The Aussie Millions Keeps On Growing
Australia has become one of top spots for tournament poker thanks to the Aussie Millions. Held yearly at Crown Casino in Melbourne every January, this big buy-in event continues to draw players from around the world thanks to its multimillion-dollar prize pools and the tournament's prestigious fields. Players continue to travel a long way to get in on what many consider to be the hottest action in the Southern Hemisphere.
Originally introduced at Crown in 1997, poker quickly found a foothold within the Aussie gaming community. The following year, Crown hosted the Australasian Poker Championship, which featured a AUD $1,000 buy-in. As the championship event continued to develop over the following years, it became known as the "Aussie Millions." By January 2001, the tournament's prize pool had grown to $200,000 thanks to the increased buy-in of $5,000.
Australia found itself in the middle of a poker boom in 2003 that was similar to what was experienced in the U.S. By then, the tournament blossomed to 122 runners and a $1.2 million prize pool.
The tournament's arrival on the international poker scene really became noticed in 2005 when 263 players, half of whom were international players, put up $10,000 to take aim at the largest prize pool in Southern Hemisphere history -- $2,630,000. New Zealand's Jamil Dia booked the win, collecting $1,000,000 for his solid play.
After the tournament's success in 2005, the next year crushed the previous year's numbers when 418 players turned out to try for the $4,180,000 prize pool.
Many of poker's biggest names made the trip down under for the televised action including Phil Ivey, John Juanda, Daniel Negreanu, Barry Greenstein, Kathy Leibert, Scott Fischman, Chip Jett, David Williams, Antonio Esfandiari and recent Poker Hall of Fame inductee Mike Sexton.
Once again, however, a Kiwi took the top prize when pro Lee Nelson defeated the field to collect $1,295,800.
2007 proved to be another banner year as the field jumped to 747 players, generating a $7,470,000 prize pool. Denmark high-stakes maven and Team Full Tilt pro Gus Hansen took this one, decimating the star-studded field to earn $1,500,000.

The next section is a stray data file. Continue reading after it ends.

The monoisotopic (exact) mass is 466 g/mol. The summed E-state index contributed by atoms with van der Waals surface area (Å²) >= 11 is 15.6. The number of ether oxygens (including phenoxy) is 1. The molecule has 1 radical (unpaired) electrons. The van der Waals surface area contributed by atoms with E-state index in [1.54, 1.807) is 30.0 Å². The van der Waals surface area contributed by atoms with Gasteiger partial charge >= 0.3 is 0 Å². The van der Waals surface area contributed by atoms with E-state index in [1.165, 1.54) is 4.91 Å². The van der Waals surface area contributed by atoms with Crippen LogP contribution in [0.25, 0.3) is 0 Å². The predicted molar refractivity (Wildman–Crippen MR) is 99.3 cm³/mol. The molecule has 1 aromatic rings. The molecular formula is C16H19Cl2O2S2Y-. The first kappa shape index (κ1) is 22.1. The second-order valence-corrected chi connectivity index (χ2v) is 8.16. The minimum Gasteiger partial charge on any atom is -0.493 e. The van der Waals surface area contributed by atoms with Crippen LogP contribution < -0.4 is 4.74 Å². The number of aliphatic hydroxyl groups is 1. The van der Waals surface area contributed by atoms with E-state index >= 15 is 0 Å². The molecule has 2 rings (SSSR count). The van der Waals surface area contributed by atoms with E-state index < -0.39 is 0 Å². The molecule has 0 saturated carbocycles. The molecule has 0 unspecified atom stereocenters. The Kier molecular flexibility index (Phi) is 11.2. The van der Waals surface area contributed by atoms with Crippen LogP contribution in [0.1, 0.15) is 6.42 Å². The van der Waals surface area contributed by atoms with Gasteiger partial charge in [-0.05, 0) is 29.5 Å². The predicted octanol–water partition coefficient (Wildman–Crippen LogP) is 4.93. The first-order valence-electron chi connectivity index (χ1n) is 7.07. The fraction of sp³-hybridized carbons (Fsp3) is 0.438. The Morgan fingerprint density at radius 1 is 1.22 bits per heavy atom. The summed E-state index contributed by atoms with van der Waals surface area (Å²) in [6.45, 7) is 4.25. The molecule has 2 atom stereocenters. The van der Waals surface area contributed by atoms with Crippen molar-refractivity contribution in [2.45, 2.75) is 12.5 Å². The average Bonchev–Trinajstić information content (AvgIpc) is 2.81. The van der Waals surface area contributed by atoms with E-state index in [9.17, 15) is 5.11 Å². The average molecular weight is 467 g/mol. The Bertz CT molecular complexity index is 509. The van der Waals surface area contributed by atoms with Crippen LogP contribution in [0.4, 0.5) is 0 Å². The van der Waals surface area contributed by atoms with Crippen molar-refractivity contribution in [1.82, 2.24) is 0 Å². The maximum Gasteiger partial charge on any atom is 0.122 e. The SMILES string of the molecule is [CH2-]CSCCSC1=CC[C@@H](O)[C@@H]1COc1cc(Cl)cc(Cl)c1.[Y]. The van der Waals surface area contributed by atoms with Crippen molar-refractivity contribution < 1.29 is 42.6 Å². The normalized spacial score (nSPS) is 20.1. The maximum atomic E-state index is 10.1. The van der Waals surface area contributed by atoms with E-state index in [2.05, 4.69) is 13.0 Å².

Next, 2008 marked the tournament's largest field to date when 780 runners took to the felt for some of the the $7,800,000 prize pool. Twenty-one-year-old Alexander Kostritsyn, from Russia, defeated the toughest field in Aussie Millions history after taking down Team Full Tilt pro Erik Seidel heads-up. Kostritsyn took home $1.65 million and Seidel pocketed $1 million for finishing second.
Although 2009 saw the field drop slightly to 681 players, they still included top-flight grinders looking to take home a guaranteed $2 million first-place prize.
This time, Australian Stewart Scott logged the victory, giving the host country its first win since the event's inception.
This same year also marked the debut of a million-dollar buy-in cash game that featured some of the game's best high-stakes players including Tom "Durrr" Dwan and Patrik Antonius.
Early word around the campfire is that over 800 players are expected for January's $10,500 main event and roughly 2,000 players are expected to grace the Crown tournament floor over the course of this 20-event tournament series. The Aussie Millions runs from January 14-31, 2010.
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